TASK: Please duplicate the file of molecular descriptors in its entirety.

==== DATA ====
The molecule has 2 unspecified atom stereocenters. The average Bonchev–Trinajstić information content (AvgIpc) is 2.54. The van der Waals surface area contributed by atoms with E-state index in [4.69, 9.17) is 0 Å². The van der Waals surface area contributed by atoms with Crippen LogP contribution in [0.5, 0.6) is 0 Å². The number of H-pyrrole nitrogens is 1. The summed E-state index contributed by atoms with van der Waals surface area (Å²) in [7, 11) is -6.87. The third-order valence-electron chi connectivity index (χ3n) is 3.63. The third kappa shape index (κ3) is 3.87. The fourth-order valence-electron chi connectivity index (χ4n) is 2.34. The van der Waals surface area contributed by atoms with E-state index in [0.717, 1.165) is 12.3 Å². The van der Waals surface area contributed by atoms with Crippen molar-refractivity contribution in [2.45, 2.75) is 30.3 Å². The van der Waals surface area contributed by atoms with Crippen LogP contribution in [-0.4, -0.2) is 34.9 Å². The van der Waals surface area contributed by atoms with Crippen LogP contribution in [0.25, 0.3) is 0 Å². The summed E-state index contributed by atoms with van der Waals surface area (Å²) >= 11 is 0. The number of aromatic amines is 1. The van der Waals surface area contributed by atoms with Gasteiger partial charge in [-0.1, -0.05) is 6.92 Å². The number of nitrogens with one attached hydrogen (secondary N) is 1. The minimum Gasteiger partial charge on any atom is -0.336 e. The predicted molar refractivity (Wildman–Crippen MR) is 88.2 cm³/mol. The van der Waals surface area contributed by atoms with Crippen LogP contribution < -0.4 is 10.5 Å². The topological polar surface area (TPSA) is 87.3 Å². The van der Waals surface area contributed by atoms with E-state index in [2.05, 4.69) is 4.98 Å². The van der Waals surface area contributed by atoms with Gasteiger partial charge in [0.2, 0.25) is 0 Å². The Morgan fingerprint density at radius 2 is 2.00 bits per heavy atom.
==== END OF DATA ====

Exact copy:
The molecule has 2 unspecified atom stereocenters. The average Bonchev–Trinajstić information content (AvgIpc) is 2.54. The van der Waals surface area contributed by atoms with E-state index in [4.69, 9.17) is 0 Å². The van der Waals surface area contributed by atoms with Crippen LogP contribution in [0.5, 0.6) is 0 Å². The number of H-pyrrole nitrogens is 1. The summed E-state index contributed by atoms with van der Waals surface area (Å²) in [7, 11) is -6.87. The third-order valence-electron chi connectivity index (χ3n) is 3.63. The third kappa shape index (κ3) is 3.87. The fourth-order valence-electron chi connectivity index (χ4n) is 2.34. The van der Waals surface area contributed by atoms with E-state index in [0.717, 1.165) is 12.3 Å². The van der Waals surface area contributed by atoms with Crippen molar-refractivity contribution in [2.45, 2.75) is 30.3 Å². The van der Waals surface area contributed by atoms with Crippen LogP contribution in [-0.4, -0.2) is 34.9 Å². The van der Waals surface area contributed by atoms with Crippen LogP contribution in [0.25, 0.3) is 0 Å². The summed E-state index contributed by atoms with van der Waals surface area (Å²) >= 11 is 0. The number of aromatic amines is 1. The van der Waals surface area contributed by atoms with Gasteiger partial charge in [-0.1, -0.05) is 6.92 Å². The number of nitrogens with one attached hydrogen (secondary N) is 1. The minimum Gasteiger partial charge on any atom is -0.336 e. The predicted molar refractivity (Wildman–Crippen MR) is 88.2 cm³/mol. The van der Waals surface area contributed by atoms with Crippen LogP contribution < -0.4 is 10.5 Å². The topological polar surface area (TPSA) is 87.3 Å². The van der Waals surface area contributed by atoms with E-state index in [2.05, 4.69) is 4.98 Å². The van der Waals surface area contributed by atoms with Gasteiger partial charge in [0.2, 0.25) is 0 Å². The Morgan fingerprint density at radius 2 is 2.00 bits per heavy atom.